Sound designer and editor of '90s remake of 'Psycho' talks to college students
HUNTINGDON - Marion Crane steals cash from a man whom her boss is in business with. On the way to see her boyfriend, she stops at an old motel, run by the odd Norman Bates. She is murdered in the shower. Her sister, boyfriend, and a private investigator try to find out where she is.
If that story line, as summarized by the Internet Movie Database, doesn't conjure up the recollection of the movie titled "Psycho," the sound effects in the scene of the shower murder probably will.
The shrillness of the sound effects for that scene have become famous.
Last week, the sound designer and editor for the late '90s remake of "Psycho" as well as award-winning films including "Good Will Hunting," "My Own Private Idaho" and "Far From Heaven," spoke at Juniata College and visited the college's film classes. Kelley Baker opened his visit to the campus with a lecture that drew film students from Penn State, as well as Juniata.
Senior Penn State film student Darian Stransburg asked several questions of Baker during the lecture.
"I'm here to hear his experiences as a sound director, to get insight that I cannot in a book," he said.
While Baker spent much of his career as a sound director for Hollywood movies, he said he was disgusted by the millions of dollars spent excessively to make a movie that takes no risks, and the nepotism that seeks to keep no-name artists out of Hollywood and so-called independent filmmaking.
Baker's lecture was informal and students had many opportunities to ask questions of the man, dressed in a T-shirt and jeans.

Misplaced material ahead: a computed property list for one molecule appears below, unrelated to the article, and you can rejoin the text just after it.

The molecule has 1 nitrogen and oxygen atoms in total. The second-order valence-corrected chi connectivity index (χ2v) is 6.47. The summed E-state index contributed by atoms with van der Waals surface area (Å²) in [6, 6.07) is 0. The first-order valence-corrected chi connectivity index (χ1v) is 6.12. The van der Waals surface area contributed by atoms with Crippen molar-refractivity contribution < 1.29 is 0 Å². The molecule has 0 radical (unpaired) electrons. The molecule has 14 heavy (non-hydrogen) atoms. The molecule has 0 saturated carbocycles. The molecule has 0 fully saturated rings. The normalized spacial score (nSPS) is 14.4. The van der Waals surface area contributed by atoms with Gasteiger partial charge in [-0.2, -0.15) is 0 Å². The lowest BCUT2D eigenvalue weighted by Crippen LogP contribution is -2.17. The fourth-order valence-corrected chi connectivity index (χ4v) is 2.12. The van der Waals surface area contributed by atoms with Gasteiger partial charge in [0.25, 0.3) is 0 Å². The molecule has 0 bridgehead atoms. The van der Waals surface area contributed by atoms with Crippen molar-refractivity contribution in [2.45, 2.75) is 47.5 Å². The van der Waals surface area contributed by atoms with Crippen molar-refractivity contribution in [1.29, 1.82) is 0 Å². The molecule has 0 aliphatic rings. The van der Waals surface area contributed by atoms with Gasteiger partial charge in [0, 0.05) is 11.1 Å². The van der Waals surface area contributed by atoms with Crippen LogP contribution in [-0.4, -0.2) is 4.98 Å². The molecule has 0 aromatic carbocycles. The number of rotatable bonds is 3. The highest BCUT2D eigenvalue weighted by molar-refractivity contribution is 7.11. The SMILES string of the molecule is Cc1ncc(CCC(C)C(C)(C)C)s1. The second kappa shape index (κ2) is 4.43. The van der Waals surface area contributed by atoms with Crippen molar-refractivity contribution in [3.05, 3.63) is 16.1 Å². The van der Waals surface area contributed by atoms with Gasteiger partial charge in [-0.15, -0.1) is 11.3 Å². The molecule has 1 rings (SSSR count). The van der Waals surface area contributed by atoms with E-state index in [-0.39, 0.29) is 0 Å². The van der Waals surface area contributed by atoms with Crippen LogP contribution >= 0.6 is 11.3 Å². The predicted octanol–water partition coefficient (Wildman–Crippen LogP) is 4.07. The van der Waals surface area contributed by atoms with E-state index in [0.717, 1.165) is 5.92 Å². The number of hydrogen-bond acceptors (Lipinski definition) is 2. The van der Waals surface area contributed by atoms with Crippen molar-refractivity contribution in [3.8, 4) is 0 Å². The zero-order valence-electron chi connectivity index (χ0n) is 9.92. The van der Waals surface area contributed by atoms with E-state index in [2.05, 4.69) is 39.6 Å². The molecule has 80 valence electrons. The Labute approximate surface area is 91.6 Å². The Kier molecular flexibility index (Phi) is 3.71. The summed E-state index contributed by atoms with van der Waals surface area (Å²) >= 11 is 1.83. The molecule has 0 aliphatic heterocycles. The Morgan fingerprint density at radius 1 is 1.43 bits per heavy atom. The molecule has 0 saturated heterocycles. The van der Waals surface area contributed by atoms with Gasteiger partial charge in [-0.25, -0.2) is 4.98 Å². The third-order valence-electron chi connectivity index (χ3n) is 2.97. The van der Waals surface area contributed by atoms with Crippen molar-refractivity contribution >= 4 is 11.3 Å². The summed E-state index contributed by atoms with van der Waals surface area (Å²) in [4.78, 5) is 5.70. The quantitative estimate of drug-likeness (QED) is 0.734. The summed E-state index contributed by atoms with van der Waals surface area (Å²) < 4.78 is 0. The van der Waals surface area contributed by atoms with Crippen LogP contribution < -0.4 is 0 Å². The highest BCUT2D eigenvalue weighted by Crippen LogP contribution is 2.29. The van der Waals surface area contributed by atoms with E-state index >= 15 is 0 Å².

Baker's known for his website, angryfilmmaker.com, and recently published his book, "The Angry Filmmaker's Survival Guide: Making the Extreme No Budget Film." He has written, directed and distributed three full-length feature films and eight short films. He also has made several documentaries.
He is currently producing and directing a documentary film on Kay Boyle, a novelist political activist and author.
Baker brought 30 years of experience working in the film industry to Juniata College.
"Film is all about emotion," he said. "Think about the great films you've seen. And nothing carries emotion like sound does."
Story, however, not sound, is the most important part of a movie, he said.
Although he shared his negative views of the business side of Hollywood, he said it doesn't detract from his passion to make movies.
"Film is a business, but it's also an art form. Thank God for that," he said.
But to make the movies he wanted to make, he had to abandon Hollywood.
"I am a punk," he said.
Punk rock stars made the music they wanted to make, they built their audiences one person at a time, he said.
Baker's career path in film is like a punk rocker's he said.
"Wherever I can show my films, I do," he said, adding that he's shown his work in taverns.
Baker earned a bachelor's degree in 1980 and a master's degree in film in 1982 from the University of Southern California and studied at the American Film Institute in 1989.
When a student asked him to share some advice, his words may have seemed cliche, but after hours of answering questions and sharing honest stories about his life and his work, students knew he was sincere.
"You can do anything you want to do," He said. "You just have to figure out what it is and do it."
After the lecture Stransburg felt satisfied with the information he received.
"I appreciate his honesty, his bluntness and I felt like he kept it real," he said.
Students of a variety of academic disciplines attended the lecture.
Juniata Environmental Science student Mitch Stanton said he was curious about Baker.
"It's a different perspective for me," he said.
Mirror Staff Writer Russ O'Reilly is at 946-7435.